Soane’s New Bank Buildings
Sir John Soane was the architect and surveyor to the Bank of England for 45 years, a role which saw him almost rebuild the entire site at Threadneedle Street in the City of London. However, the role included many other less well-known projects; Here Drawings Cataloguer Tom Drysdale rediscovers the now demolished ‘New Bank Buildings’.
The rebuilding of the Bank of England is, besides the building of his own house and museum, Soane’s most celebrated and well-known achievement. Most attention focuses on the vast island site that he assembled in the City of London between 1788 and 1833. This was not the only work that Soane carried out as the Bank’s architect, however. He also prepared 11 buildings to act as branch banks in the provinces and designed the National Debt Redemption Office in Old Jewry and a terrace of houses which came to be known as the ‘New Bank Buildings’ to the north west of the Bank on Princes Street.
It is perhaps unsurprising that the branch banks are little known. Soane made no original designs for these and the buildings that he modified lasted only for a brief period of time before they were either demolished or vacated by the Bank (for the full story, see the previous blog post on Soane’s Branch Banks). But a strong case can be made for remembering the houses on Princes Street.
New Bank Buildings, Princes Street, 1808 (SM 12/4/1)
The New Bank Buildings, designed and executed between 1807 and 1811, were five mercantile residences combining ground-floor commercial premises with upper-floor domestic accommodation. The new houses were described by Soane as 'one uniform pile, in every respect symmetrically composed, and presenting more of the appearance of one grand hotel than of several distinct mansions'. Looking at the perspective above, it is easy to agree with Soane’s description. The drawing shows a 15-bay building with the end bays projecting and a curved portico in front of the central entrance. The façade is decorated with Soanean details, including antefixes (cube-like or cross-vaulted ornaments often with a semi-circular motif on each side) on the balustrade and incised panel pilasters across the centre of the frontage. There is little to suggest that behind the façade is a complex arrangement of five houses which intersect like pieces of a jigsaw (below).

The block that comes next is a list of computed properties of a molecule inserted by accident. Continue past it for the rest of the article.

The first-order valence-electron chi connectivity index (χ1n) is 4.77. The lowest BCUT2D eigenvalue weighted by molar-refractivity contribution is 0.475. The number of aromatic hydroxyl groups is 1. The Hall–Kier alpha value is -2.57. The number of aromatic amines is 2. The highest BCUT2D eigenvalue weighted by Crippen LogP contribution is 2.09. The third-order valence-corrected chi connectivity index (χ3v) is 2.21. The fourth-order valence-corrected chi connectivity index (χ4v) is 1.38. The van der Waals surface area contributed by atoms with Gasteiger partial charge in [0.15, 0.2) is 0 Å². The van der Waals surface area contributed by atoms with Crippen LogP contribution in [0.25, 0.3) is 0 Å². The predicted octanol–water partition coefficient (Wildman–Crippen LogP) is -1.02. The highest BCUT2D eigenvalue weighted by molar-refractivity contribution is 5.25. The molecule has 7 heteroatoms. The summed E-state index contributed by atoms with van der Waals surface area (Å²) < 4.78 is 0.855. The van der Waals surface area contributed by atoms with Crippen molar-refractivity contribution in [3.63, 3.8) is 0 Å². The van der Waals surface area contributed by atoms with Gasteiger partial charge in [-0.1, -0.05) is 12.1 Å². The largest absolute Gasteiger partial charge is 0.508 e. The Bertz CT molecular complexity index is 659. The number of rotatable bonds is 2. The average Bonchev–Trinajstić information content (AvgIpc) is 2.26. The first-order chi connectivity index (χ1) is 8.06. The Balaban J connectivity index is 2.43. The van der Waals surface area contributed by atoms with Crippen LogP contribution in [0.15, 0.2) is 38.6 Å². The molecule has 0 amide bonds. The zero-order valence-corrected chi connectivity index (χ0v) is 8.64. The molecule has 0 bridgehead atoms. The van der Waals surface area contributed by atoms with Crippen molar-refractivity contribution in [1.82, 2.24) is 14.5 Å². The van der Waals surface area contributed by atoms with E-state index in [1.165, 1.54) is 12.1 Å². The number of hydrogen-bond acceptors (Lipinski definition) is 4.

Plan of the New Bank Buildings, 12 December 1809 (SM 11/2/7)
There was some difficulty in letting the houses due to the high rental prices that were asked by the Bank and it wasn’t until 1810 that all five were occupied. The first tenants included the London Dock Company (No. 1), merchant bankers Thellusson, Nephew & Co. (No. 2) and Joseph Kaye, the Bank’s solicitor (Nos 4-5). Between 1809 and 1811, counting houses (offices for clerks) were built behind Nos 1-3. These could be entered from the rear of the site and Soane designed an idiosyncratic entrance courtyard for them finished with shallow domed caps, antefixes and urns. In the next decade, Soane’s building was twice threatened by plans to widen Lothbury, but the houses survived until the end of the nineteenth century when they were demolished and replaced with an ‘ornately Neo-Palladian’ building by A. C. Blomfield (since demolished – see Pevsner and Bradley, The Buildings of England: London 1: The City of London, 1997).
J. M. Gandy, Composite of views of the Bank of England, exhib. RA 1822 (P84)
The existing literature tends to confine the history of the New Bank Buildings in most cases to a few short paragraphs, but they deserve more attention. There is certainly scope for further study. Soane’s commercial architecture, for instance, might form one avenue of research, or the New Bank Buildings might be compared with Soane’s Regent Street terrace. It is surely significant that representations of the New Bank Buildings appear no less than three times on the famous capriccio of Soane’s executed works in the form of a model of the houses, a model of the entrance to the counting houses and in plan form on the architect’s desk. In addition, on Joseph Gandy’s composite of views of the Bank of England (above), the New Bank Buildings are depicted twice amongst drawings of the great halls and courts of the Bank. It might even be suggested, therefore, that a more holistic approach needs to be taken towards the architectural history of the Bank of England which would consider the New Bank Buildings as part of the Bank’s complex in the City, rather than as a separate entity. After all, it seems that this is how Soane himself saw his ‘grand hotel’.
The drawings for the New Bank Buildings have been catalogued as part of ‘Money, Power and Politics: Sir John Soane’s Architecture for the Regency State’, a two-year project funded by the Pilgrim Trust which began in January 2013. This follows on from a previous project, ‘Building Sites’, which saw the cataloguing of Soane’s major London commissions including the Bank of England. The cataloguers for ‘Money, Power and Politics’ are Tom Drysdale and Jill Lever.
Digital photographs of a large proportion of the Soane drawings have been generously funded by the Leon Levy Foundation.